An intriguing new look at the political and economic crises that prompted a secret society of American citizens into actions that incited the Revolutionary War.
Much has been written about Adams, Henry, Hancock and other Revolutionary patriots, but these histories tend to gloss the specific events that allowed the colonies to shift from disparate pockets of discontent to a unified force of rebellion against the British. Standiford (Creative Writing/Florida International Univ.; Bringing Adam Home, 2011, etc.) hones in on these details, providing a rich, exhilarating account of the circumstances behind the forming of the Sons of Liberty and how their actions in Boston, New York, Philadelphia and elsewhere brought an anti-establishment coalition to the fore of the conflict. All across the colonies, people struggled against financial insolvency, made worse by duties levied by the far-off crown. Without an infrastructure that would enable them to unite against their oppressors, little could be done; it was this vulnerability that Adams and the other Sons sought to correct by installing chapters of their society all across the continent. Standiford makes a point to draw intriguing parallels to the current Occupy movement and other political grass-roots campaigns, arguing that the Sons of Liberty were successful because they garnered support from the general populace and didn't rely exclusively on the political elite. Spurred by well-timed radical (and at times, violent) actions and an increasingly focused and powerful cohort, the Sons of Liberty readied the colonies for what would become an inevitable war for their freedom. Bolstered by ample historical documents—including one especially fascinating exchange between Benjamin Franklin and the House of Commons—the author provides a compelling real-time account of those heady prewar years.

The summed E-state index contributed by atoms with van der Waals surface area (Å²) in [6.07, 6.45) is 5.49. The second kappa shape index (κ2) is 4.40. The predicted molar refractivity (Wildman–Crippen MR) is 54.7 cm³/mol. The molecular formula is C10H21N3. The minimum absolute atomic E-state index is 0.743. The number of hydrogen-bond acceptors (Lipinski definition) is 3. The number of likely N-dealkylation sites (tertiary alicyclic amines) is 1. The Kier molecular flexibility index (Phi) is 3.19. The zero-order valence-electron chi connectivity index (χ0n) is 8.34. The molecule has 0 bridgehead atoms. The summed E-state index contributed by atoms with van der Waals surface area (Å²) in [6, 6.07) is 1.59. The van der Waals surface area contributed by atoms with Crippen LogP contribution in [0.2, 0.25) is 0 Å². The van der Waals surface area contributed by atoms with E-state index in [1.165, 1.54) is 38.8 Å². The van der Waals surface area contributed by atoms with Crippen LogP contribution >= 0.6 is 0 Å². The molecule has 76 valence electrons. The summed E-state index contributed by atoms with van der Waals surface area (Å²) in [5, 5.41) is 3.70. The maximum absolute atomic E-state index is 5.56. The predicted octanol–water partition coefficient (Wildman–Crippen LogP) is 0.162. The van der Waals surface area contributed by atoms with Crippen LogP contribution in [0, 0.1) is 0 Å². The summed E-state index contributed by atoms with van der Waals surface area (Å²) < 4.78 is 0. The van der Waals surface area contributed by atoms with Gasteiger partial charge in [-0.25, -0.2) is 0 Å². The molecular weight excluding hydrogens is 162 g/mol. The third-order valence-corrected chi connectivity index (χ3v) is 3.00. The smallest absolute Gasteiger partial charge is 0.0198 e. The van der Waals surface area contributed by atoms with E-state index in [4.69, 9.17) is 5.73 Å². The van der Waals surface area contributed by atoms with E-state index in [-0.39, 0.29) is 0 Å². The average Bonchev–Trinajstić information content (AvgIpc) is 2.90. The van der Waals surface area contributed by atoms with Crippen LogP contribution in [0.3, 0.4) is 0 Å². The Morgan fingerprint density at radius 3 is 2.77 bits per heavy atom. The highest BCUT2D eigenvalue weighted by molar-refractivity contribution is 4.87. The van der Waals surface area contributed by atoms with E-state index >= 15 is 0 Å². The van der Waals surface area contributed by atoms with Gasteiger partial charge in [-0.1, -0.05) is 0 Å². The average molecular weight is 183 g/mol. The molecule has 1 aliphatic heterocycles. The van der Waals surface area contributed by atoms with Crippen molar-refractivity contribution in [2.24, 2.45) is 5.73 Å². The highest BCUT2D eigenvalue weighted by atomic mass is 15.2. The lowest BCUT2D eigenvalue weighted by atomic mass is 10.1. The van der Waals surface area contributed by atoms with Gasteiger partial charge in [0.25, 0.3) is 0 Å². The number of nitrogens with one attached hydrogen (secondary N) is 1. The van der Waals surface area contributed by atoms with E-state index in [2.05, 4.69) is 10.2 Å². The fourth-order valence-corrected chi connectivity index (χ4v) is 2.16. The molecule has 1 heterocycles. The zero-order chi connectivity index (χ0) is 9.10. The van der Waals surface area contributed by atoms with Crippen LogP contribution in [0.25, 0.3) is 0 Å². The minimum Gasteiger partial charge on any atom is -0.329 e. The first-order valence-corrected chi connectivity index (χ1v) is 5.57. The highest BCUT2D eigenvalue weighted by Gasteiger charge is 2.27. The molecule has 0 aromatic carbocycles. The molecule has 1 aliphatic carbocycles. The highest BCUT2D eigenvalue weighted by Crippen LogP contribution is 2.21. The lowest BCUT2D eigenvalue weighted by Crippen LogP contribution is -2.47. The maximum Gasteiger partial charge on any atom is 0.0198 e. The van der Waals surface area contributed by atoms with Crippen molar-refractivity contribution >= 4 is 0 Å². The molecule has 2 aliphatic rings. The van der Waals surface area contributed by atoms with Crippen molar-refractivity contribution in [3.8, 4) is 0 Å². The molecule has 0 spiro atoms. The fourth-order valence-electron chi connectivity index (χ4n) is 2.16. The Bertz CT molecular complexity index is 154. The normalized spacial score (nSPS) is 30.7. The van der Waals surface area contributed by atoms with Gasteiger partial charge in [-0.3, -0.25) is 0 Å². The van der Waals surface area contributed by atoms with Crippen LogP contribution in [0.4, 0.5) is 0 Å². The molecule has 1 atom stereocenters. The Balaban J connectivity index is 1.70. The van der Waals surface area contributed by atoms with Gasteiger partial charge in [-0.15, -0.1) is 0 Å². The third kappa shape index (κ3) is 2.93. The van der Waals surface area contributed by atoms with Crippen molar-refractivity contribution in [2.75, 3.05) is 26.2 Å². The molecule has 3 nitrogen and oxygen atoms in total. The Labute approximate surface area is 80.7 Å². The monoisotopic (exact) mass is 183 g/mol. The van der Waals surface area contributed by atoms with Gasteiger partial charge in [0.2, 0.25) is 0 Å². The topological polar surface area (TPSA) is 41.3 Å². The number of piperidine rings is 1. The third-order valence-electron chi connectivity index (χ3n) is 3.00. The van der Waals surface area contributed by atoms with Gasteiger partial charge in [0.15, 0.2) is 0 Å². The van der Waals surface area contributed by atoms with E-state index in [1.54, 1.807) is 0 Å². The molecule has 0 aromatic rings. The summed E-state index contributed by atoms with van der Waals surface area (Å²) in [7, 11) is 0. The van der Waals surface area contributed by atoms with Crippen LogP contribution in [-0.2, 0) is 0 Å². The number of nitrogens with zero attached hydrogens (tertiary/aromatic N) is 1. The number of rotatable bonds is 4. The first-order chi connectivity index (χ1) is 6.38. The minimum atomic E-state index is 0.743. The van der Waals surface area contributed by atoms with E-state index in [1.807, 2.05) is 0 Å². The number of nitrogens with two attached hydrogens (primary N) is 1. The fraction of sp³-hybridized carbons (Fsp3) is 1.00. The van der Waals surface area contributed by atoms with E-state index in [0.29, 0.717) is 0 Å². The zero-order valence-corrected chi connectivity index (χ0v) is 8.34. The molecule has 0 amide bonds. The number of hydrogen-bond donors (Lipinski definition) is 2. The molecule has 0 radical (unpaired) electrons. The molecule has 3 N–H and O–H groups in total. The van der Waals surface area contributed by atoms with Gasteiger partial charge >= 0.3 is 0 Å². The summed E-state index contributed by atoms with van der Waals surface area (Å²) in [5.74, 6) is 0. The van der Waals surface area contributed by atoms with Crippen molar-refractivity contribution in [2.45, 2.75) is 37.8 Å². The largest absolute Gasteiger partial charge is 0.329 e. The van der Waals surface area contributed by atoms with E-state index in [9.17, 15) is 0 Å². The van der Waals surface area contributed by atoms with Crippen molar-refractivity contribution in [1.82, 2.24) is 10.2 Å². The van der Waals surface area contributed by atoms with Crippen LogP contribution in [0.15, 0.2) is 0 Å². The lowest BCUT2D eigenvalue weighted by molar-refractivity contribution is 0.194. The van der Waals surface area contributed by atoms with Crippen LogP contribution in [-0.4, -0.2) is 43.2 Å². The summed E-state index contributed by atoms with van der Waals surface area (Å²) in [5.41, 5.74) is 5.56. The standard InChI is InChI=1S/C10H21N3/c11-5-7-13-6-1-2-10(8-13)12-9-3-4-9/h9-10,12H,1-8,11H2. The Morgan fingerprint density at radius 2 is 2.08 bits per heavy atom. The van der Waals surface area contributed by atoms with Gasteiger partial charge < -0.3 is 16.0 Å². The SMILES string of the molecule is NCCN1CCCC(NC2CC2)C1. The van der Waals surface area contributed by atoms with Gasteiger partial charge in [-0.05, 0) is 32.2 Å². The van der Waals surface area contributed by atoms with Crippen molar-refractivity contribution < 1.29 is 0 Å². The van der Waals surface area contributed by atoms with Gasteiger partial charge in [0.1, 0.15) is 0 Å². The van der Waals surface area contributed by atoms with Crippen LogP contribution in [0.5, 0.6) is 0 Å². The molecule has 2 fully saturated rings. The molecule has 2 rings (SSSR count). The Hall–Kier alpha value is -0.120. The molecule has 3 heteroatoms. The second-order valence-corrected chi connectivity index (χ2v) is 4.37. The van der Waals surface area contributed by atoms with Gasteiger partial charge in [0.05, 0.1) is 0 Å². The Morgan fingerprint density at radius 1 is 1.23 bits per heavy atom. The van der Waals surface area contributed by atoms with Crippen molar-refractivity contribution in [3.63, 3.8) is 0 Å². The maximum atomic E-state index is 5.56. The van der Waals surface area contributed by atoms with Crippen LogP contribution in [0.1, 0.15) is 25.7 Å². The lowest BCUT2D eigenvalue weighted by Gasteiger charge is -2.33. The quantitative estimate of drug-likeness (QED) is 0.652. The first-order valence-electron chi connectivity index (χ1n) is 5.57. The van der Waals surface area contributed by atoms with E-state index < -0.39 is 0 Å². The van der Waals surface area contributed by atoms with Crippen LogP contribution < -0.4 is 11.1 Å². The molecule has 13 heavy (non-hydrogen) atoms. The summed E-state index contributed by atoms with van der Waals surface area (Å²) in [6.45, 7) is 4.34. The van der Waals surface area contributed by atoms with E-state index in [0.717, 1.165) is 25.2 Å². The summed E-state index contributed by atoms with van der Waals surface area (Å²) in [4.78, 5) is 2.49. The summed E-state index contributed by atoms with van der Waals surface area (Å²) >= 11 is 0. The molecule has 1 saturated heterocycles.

A timely, exciting exploration of how the underground agenda of a few radicals paved the road to American democracy.